In the late 1930s, 20-year-old Billy Graham dropped to his knees on the dewy fringe of the 18th green of what is now the Temple Terrace Golf and Country Club.
“The moonlight, the moss, the breeze, the green golf course – all the surroundings stayed the same,” Graham said in his autobiography. “No sign in the heavens. No voice from above. But in my spirit I knew I had been called to the ministry. And I knew my answer was yes.”
Graham’s epiphany marked the beginning of his illustrious career as a preacher, a career that will leave a legacy long after his passing in Montreat, North Carolina Wednesday.
Graham was 99.
“Billy Graham’s formative years were spent in Tampa, particularly in the city of Temple Terrace,” Rodney Kite-Powell, the curator of history at the Tampa Bay History Center said. “He was pondering about going into the church and being a preacher for his career and he would practice. He was very, very shy, and so he would practice while he was all alone in the swamps along the Hillsborough River.”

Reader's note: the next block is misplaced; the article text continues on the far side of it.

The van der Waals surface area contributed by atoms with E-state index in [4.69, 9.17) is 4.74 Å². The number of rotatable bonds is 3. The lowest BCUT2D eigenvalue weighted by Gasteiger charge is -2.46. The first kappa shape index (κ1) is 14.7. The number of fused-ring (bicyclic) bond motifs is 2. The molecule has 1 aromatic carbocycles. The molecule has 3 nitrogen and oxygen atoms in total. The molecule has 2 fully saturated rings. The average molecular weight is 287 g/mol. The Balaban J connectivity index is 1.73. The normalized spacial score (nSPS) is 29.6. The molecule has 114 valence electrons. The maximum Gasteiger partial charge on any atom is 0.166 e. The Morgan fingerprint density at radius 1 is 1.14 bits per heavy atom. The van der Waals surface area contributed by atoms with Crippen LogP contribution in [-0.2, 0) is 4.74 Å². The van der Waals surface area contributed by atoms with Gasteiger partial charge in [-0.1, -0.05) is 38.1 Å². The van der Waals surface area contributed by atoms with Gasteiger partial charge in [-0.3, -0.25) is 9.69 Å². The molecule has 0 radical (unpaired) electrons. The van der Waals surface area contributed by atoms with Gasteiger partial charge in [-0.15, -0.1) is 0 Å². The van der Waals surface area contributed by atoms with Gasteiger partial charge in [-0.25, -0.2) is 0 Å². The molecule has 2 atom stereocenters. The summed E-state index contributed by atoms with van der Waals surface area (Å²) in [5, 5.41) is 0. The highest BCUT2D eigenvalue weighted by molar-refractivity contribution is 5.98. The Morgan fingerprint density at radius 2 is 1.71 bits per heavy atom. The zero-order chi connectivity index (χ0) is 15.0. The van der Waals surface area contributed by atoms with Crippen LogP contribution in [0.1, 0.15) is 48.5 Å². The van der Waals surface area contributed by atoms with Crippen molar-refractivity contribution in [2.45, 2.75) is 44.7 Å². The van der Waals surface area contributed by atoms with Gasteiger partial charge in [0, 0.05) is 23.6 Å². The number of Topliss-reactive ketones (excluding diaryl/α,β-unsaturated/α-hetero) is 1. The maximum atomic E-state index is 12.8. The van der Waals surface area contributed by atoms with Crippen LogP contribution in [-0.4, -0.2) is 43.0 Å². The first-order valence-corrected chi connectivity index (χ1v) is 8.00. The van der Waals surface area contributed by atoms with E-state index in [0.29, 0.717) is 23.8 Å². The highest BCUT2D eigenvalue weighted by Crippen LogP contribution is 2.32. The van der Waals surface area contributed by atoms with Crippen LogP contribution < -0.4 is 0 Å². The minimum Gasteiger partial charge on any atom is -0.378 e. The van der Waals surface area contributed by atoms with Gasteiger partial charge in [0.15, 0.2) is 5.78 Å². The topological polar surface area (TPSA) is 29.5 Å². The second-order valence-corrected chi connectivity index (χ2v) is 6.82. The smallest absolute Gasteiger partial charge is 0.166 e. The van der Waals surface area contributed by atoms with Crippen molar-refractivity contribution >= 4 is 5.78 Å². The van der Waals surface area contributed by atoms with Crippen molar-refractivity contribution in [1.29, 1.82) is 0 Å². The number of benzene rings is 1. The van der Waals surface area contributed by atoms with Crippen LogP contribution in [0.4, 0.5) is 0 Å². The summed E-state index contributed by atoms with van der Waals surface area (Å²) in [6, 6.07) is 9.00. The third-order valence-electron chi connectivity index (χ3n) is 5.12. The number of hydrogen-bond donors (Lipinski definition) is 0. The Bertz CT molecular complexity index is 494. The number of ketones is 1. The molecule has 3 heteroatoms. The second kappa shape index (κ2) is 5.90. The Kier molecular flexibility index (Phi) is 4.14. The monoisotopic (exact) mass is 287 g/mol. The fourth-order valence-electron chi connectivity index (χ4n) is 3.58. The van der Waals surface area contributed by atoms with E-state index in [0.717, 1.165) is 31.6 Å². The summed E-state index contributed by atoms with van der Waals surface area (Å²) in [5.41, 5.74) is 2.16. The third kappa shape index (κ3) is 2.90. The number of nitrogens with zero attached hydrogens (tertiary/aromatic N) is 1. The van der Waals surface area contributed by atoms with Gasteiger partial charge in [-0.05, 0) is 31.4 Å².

“He would come downtown and he would try to help save the people who were spending their lives drinking and living a bad life on North Franklin Street,” Kite-Powell said. “The first people he tried to help were those that were, in his eyes, most in need here in downtown Tampa.”
He founded the Billy Graham Evangelistic Association in 1950 and garnered a following through a radio program, TV specials, newspaper columns and “Decision” magazine, the official publication of the association.
Graham was able to use his leadership to influence American politics.
He was a confidant to 12 U.S. presidents from Harry Truman to Barack Obama. He was given the Presidential Medal of Freedom by Ronald Reagan in 1983. Former Presidents George H.W. Bush, Jimmy Carter, and Bill Clinton attended a library and museum dedication to Graham in 2007.
Graham started his career preaching to birds, alligators and cypress stumps on a small island in the Hillsborough River. He finished his career preaching to cities, social leaders and presidents.
“I think to go from speaking in the middle of the swamp to alligators and birds to having the ear of the most powerful people on Earth, it just takes somebody with incredible drive, incredible magnetism and incredible spirit,” Kite-Powell said. “Something about his oratory skills and his interpersonal skills that just made people want to listen to him.”
It all started on the 18th green at Temple Terrace Golf and Country Club.